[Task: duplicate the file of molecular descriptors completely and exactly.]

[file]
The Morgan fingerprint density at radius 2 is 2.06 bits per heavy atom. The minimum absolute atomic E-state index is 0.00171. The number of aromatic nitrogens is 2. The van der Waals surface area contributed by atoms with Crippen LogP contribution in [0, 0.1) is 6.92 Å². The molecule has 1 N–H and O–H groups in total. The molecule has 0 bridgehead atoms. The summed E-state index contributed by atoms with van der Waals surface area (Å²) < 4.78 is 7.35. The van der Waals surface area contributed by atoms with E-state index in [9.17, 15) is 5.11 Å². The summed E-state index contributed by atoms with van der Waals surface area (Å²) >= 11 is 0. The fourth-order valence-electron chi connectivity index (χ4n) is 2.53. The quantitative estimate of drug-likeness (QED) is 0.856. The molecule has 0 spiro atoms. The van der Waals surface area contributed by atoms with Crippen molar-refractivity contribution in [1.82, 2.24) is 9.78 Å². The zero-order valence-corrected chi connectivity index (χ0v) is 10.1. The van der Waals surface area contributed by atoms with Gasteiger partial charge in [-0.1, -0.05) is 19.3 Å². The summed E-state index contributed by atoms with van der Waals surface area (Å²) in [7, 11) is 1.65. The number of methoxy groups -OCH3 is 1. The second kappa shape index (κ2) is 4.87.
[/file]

The Morgan fingerprint density at radius 2 is 2.06 bits per heavy atom. The minimum absolute atomic E-state index is 0.00171. The number of aromatic nitrogens is 2. The van der Waals surface area contributed by atoms with Crippen LogP contribution in [0, 0.1) is 6.92 Å². The molecule has 1 N–H and O–H groups in total. The molecule has 0 bridgehead atoms. The summed E-state index contributed by atoms with van der Waals surface area (Å²) < 4.78 is 7.35. The van der Waals surface area contributed by atoms with E-state index in [9.17, 15) is 5.11 Å². The summed E-state index contributed by atoms with van der Waals surface area (Å²) >= 11 is 0. The fourth-order valence-electron chi connectivity index (χ4n) is 2.53. The quantitative estimate of drug-likeness (QED) is 0.856. The molecule has 0 spiro atoms. The van der Waals surface area contributed by atoms with Crippen molar-refractivity contribution in [1.82, 2.24) is 9.78 Å². The zero-order valence-corrected chi connectivity index (χ0v) is 10.1. The van der Waals surface area contributed by atoms with Gasteiger partial charge in [-0.1, -0.05) is 19.3 Å². The summed E-state index contributed by atoms with van der Waals surface area (Å²) in [7, 11) is 1.65. The number of methoxy groups -OCH3 is 1. The second kappa shape index (κ2) is 4.87.